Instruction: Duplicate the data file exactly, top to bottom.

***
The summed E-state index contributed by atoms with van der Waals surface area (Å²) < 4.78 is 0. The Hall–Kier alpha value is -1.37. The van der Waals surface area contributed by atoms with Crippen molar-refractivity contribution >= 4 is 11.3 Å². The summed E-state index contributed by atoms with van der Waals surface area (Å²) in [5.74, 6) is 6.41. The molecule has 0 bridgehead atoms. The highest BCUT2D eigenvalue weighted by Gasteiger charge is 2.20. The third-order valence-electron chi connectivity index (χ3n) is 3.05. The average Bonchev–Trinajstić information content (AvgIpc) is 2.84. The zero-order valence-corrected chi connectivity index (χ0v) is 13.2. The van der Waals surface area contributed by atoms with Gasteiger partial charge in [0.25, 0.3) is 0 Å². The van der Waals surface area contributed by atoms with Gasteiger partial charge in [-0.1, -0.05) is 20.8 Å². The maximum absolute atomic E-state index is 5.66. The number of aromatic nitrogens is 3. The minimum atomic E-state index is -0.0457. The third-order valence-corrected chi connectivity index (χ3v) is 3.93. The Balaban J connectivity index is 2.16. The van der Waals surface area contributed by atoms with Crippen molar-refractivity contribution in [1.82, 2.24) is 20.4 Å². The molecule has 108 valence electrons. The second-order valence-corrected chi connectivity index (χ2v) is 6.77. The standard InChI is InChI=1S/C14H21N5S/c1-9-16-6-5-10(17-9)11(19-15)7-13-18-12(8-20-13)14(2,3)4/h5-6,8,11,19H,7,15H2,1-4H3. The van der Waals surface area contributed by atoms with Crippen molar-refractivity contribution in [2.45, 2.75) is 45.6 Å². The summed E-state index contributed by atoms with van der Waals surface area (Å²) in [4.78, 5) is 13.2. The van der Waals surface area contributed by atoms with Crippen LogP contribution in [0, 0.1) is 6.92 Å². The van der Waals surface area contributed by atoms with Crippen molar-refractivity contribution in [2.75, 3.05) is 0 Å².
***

The summed E-state index contributed by atoms with van der Waals surface area (Å²) < 4.78 is 0. The Hall–Kier alpha value is -1.37. The van der Waals surface area contributed by atoms with Crippen molar-refractivity contribution >= 4 is 11.3 Å². The summed E-state index contributed by atoms with van der Waals surface area (Å²) in [5.74, 6) is 6.41. The molecule has 0 bridgehead atoms. The highest BCUT2D eigenvalue weighted by Gasteiger charge is 2.20. The third-order valence-electron chi connectivity index (χ3n) is 3.05. The average Bonchev–Trinajstić information content (AvgIpc) is 2.84. The zero-order valence-corrected chi connectivity index (χ0v) is 13.2. The van der Waals surface area contributed by atoms with Gasteiger partial charge in [0.25, 0.3) is 0 Å². The van der Waals surface area contributed by atoms with Gasteiger partial charge in [-0.1, -0.05) is 20.8 Å². The maximum absolute atomic E-state index is 5.66. The number of aromatic nitrogens is 3. The minimum atomic E-state index is -0.0457. The third-order valence-corrected chi connectivity index (χ3v) is 3.93. The Balaban J connectivity index is 2.16. The van der Waals surface area contributed by atoms with Crippen molar-refractivity contribution in [1.82, 2.24) is 20.4 Å². The molecule has 108 valence electrons. The second-order valence-corrected chi connectivity index (χ2v) is 6.77. The standard InChI is InChI=1S/C14H21N5S/c1-9-16-6-5-10(17-9)11(19-15)7-13-18-12(8-20-13)14(2,3)4/h5-6,8,11,19H,7,15H2,1-4H3. The van der Waals surface area contributed by atoms with Crippen molar-refractivity contribution in [2.45, 2.75) is 45.6 Å². The summed E-state index contributed by atoms with van der Waals surface area (Å²) in [4.78, 5) is 13.2. The van der Waals surface area contributed by atoms with Crippen LogP contribution in [0, 0.1) is 6.92 Å². The van der Waals surface area contributed by atoms with Crippen molar-refractivity contribution in [2.75, 3.05) is 0 Å².